We'll see what happens.

Friday, May 1, 2009

Facebook group over 200 members!

Although overall membership numbers of the SLP surpassed 250 a few weeks ago, it's only recently that our facebook group topped 200.
Very good stuff.
To give you some idea of how far we have to go in 6 years, when you break it down, it sounds pretty good.
Overall, 13 million votes to win a General Election (slightly less now, but hey - overestimated one factor, and about to underestimate another...)
Normal membership to vote ratio is about 60-ish, though the LibDems manage about 100, so let's assume that it's 100 (also because we have free membership and a decent set of appealing policies... if I do say so myself... if anything otherwise, we wouldn't have got this far already!)
So, that's 130,000 members needed in 6 years to actually WIN an election. Let me just repeat that - to form a government, we'd need about 130,000 members.
So, we're not even a year in, and we've got 250. Let's say that we'll have 300 by the end of the first year (likely to be much more seeing as growth accelerates, we haven't yet had a huge amount of publicity (which also increases proportional to membership), and membership is free).
So, we need roughly 22,000 members a year, for the next 6 years.
Seeing as membership accelerates, I'd say that this is really very achievable (ever the optimist!).
Oh, and the other big question? Are there really that many people out there ready to join a party? Errm DEFINITELY: current party membership of all the other parties put together comes to 0.2% of the population. 
We also know for a fact (through facebook advertising) that there are 500,000 self-describing liberals in the UK... and that's just on facebook. We can reach them. Easily. We've already started.

So, here's the start of Project 13 Million - to achieve 130,000 members in 6 years. 
...oh, and repost this please

...btw, these are very rough estimates. But it's a great aim to have, and a very achievable one at that!

A bit of Republicanism

Check out this article HERE.
The best quotation has to be:
"They even ignored the Please Keep Off the Grass signs"
On the broader theme of republicanism, many of my more monarchist friends don't appear to have a personal allegiance to the Queen as a person - it's usually more a devotion to the idea of the monarch, as Head of State. Fighting for an ideal is certainly better than fighting for someone you've never met...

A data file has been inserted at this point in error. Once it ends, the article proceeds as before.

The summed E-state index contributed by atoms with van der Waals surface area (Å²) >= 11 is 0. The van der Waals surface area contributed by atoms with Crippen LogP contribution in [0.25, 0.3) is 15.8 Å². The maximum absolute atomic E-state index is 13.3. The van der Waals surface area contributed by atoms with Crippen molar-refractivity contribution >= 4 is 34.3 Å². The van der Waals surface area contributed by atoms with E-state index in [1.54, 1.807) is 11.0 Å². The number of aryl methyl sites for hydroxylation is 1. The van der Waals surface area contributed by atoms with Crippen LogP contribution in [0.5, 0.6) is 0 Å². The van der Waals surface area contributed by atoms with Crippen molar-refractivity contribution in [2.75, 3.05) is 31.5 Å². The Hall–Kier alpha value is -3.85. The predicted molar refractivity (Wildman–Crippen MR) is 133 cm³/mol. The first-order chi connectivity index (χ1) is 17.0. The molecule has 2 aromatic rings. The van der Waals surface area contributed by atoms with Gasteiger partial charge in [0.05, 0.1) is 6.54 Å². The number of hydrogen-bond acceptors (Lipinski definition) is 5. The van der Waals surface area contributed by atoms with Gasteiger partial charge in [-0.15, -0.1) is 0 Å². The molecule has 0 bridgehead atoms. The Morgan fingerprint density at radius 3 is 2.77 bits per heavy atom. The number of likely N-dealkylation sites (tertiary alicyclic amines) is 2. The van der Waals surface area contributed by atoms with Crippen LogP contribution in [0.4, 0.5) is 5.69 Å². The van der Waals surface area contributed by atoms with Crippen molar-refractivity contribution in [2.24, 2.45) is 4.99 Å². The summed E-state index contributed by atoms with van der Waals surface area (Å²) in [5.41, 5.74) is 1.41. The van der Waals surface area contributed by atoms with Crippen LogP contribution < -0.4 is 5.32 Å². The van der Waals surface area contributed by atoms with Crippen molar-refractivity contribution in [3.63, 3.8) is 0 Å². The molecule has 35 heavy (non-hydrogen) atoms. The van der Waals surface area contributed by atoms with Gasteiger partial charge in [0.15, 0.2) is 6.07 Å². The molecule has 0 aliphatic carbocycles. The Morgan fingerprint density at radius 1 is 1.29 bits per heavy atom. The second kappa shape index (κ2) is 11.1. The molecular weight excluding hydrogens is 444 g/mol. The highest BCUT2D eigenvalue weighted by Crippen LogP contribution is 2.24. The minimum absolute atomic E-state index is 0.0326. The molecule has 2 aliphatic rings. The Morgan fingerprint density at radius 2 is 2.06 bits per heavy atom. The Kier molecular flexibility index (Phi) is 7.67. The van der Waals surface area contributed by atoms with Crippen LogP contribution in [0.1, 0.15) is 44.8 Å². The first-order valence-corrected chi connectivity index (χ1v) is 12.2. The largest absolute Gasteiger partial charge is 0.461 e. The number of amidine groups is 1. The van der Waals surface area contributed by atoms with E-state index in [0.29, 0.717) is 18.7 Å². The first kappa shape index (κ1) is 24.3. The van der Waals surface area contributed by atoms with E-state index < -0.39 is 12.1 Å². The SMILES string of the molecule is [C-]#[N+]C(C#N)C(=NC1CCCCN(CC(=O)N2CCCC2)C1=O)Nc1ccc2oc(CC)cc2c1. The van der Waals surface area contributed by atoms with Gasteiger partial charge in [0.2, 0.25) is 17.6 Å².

Thursday, April 30, 2009

A challenger to Brown?

Rumour over on Labourhome has it that a former Cabinet minister is considering challenging Brown to a leadership contest if they lose the Expenses Vote later today.
He'll need to raise the support of 20% of MPs in order to do so.
I've compiled a list of who it could be (fitting the description of former Cabinet Minister):
  • Charles Clarke (possible, a staunch critic of Brown)
  • Ruth Kelly (resigned not long ago - somehow I doubt it)
  • John Reid (possible, but said he was resigning at the next GE, so unlikely)
  • Patricia Hewitt (seems unlikely)
  • Peter Hain (possible, but disgraced over donations fiasco in Deputy Leadership race)
  • David Blunkett (possible, a staunch Blairite)
  • Hilary Armstrong (seems to be a Blairite, possible)
  • Frank Dobson (anti-Blair, possible)
  • John Prescott (seems unlikely having resigned due to an affair - now busy with the election campaign called Go Fourth)
  • Michael Meacher (challenged Brown during first contest - seems unlikely to do so again)
  • Alan Milburn (was suggested by Clarke as a contender the first time - very possible)
  • Andrew Smith (could be - only one to have voted against the Government over Gurkhas)
  • Stephen Byers (criticises Brown - very possible, but very New Labour)
  • Alun Michael (possible)
From that list, the most likely appear to be Charles Clarke, David Blunkett, Hilary Armstrong, Frank Dobson, Alan Milburn, Stephen Byers, Andrew Smith.
Well, we'll see, and it depends on the government losing the Expenses vote. 
[UPDATE]: well, stuff all that - the government won the expenses votes, BUT the possible contender will still be out there, waiting for their chance!